Wednesday, 28 November 2012

Promotional Products Industry Revenue Expected to Increase by 4.1%

The promotional products industry has begun to turn the corner following the financial crisis, posting gains the past three years, according to a market research report by IBISWorld. In 2012, industry revenue is expected to have increased by 4.1 percent as marketing budgets expand and the industry benefits from promotions associated with the 2012 Olympics and presidential election. However, despite positive growth in four of the five years since 2007, IBISWorld estimates industry revenue will decline at an annualized rate of 0.8 percent to $13.2 billion as a result of a decline in media expenditure and the loss of a key downstream market.

“In 2009, pharmaceutical companies introduced self-imposed rules prohibiting the distribution of non-educational promotional items, removing themselves as industry clients,” said IBISWorld. This loss, combined with decreased advertising dollars, drove revenue down 14.4 percent in 2009 as the pharmaceutical market had accounted for 11.0 percent of industry revenue.

The majority of industry revenue is generated through the distribution of specialty advertising products. Operators specializing in this service do not manufacture products; they purchase “blanks” or “plain stock” from industry suppliers and customise them according to client needs. Unfortunately, industry globalisation has made it easier for a client to go directly to the manufacturers (although this often has dire consequences for the client, despite the expected short term gains), skipping industry firms altogether. In addition, consumer safety laws, such as the Consumer Product Safety Improvement Act of 2008, have increased the cost of insurance and product testing. According to IBISWorld, these trends have caused the industry to experience some consolidation and pushed some firms out of business; industry enterprises have declined at an average annual rate of 0.6 percent to just more than 8,000 in the five years to 2012.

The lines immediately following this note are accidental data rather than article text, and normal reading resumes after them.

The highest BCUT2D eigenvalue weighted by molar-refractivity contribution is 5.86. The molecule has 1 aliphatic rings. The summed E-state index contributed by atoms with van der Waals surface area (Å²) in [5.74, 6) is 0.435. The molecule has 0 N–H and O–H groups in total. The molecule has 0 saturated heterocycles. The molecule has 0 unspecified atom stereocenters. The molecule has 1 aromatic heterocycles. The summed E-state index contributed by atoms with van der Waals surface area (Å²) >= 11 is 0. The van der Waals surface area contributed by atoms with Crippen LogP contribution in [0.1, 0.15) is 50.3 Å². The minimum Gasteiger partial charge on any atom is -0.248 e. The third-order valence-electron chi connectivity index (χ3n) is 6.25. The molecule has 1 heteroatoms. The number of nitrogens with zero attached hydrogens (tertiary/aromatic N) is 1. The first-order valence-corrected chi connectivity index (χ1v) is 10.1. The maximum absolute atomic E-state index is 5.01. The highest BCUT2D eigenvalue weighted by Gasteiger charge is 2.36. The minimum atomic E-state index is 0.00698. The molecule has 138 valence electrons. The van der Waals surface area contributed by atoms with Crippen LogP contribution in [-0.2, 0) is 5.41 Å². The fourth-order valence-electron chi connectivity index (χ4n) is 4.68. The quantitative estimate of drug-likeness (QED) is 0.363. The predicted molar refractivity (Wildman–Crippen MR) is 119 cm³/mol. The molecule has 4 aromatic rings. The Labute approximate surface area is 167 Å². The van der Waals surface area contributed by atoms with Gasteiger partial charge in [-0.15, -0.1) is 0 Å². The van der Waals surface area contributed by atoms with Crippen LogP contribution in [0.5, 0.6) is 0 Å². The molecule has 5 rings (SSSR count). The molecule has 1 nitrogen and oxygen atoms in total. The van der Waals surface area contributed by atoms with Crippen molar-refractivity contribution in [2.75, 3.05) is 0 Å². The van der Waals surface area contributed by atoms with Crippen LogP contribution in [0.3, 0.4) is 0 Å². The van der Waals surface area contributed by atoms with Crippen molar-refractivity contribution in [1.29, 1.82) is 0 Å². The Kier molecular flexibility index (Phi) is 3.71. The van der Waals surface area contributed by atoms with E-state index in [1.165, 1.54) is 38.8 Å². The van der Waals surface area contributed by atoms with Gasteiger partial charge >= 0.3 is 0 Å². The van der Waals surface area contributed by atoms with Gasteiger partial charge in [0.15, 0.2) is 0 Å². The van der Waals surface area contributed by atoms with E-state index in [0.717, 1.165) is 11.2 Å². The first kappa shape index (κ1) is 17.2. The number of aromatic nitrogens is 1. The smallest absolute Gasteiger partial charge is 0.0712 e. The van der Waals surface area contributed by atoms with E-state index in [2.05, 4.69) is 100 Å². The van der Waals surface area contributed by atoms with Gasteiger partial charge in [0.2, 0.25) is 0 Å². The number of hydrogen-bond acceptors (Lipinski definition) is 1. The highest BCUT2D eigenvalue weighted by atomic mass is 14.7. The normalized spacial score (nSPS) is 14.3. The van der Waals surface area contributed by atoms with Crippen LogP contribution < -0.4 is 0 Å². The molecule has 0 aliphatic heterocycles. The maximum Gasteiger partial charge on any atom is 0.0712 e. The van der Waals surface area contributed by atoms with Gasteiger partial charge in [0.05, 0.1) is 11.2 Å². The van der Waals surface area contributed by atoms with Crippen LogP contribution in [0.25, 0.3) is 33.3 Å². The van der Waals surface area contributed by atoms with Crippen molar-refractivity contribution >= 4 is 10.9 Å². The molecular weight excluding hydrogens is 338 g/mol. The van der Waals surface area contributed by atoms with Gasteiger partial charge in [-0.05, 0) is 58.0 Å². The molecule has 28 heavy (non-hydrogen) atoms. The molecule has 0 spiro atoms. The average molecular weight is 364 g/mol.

As businesses have begun to expand their advertising budgets, the industry has benefited from a move toward more integrated advertising campaigns. With audiences becoming more fragmented, clients are being forced to diversity their marketing efforts. In addition, promotional products expose a user to a brand or product name throughout their use, making them “more cost effective than a magazine or television ad that may be only viewed once”. Consequently, industry revenue is forecast to grow during the five years to 2017.

IBISWorld estimated that no firm in the promotional products industry holds greater than a 3 percent market share. Furthermore the top four operators are estimated to represent just 9.2 percent of industry revenue, indicating the industry has a very low level of concentration. The industry consists of a large number of small, niche operators that focus services on local and regional markets. Consequently, more than 85 percent of industry firms have fewer than 10 employees and only 1.5 percent has more than 100. Recently, industry concentration has increased marginally due to some firms being acquired or leaving as a result of a poor operating environment.

All of this makes me proud to be in the position I find myself in the industry, based in London and working with a great team looking after millions of pounds worth of promotional products for some of the biggest brands in the world like Google, Facebook, Mozilla, Linux, McDonalds, WWF, LinkedIn, Bosch, etc. I look forward to working with you soon.